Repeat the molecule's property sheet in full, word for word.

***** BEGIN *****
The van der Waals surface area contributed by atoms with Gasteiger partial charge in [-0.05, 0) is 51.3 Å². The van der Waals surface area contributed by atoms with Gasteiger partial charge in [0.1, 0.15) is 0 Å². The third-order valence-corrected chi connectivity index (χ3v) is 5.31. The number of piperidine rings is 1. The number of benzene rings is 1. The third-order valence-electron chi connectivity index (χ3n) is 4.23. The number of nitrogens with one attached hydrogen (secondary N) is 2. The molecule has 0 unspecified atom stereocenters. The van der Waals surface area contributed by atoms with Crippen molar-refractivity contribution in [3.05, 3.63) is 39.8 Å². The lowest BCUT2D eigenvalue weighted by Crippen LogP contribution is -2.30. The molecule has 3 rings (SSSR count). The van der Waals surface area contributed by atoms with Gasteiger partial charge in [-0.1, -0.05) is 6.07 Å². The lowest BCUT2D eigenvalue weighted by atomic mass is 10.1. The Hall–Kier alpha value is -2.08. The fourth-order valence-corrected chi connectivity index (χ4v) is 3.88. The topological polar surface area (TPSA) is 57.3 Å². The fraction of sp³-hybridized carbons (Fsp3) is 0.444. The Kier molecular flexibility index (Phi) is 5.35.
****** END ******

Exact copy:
The van der Waals surface area contributed by atoms with Gasteiger partial charge in [-0.05, 0) is 51.3 Å². The van der Waals surface area contributed by atoms with Gasteiger partial charge in [0.1, 0.15) is 0 Å². The third-order valence-corrected chi connectivity index (χ3v) is 5.31. The number of piperidine rings is 1. The number of benzene rings is 1. The third-order valence-electron chi connectivity index (χ3n) is 4.23. The number of nitrogens with one attached hydrogen (secondary N) is 2. The molecule has 0 unspecified atom stereocenters. The van der Waals surface area contributed by atoms with Crippen molar-refractivity contribution in [3.05, 3.63) is 39.8 Å². The lowest BCUT2D eigenvalue weighted by Crippen LogP contribution is -2.30. The molecule has 3 rings (SSSR count). The van der Waals surface area contributed by atoms with Gasteiger partial charge in [-0.1, -0.05) is 6.07 Å². The lowest BCUT2D eigenvalue weighted by atomic mass is 10.1. The Hall–Kier alpha value is -2.08. The fourth-order valence-corrected chi connectivity index (χ4v) is 3.88. The topological polar surface area (TPSA) is 57.3 Å². The fraction of sp³-hybridized carbons (Fsp3) is 0.444. The Kier molecular flexibility index (Phi) is 5.35.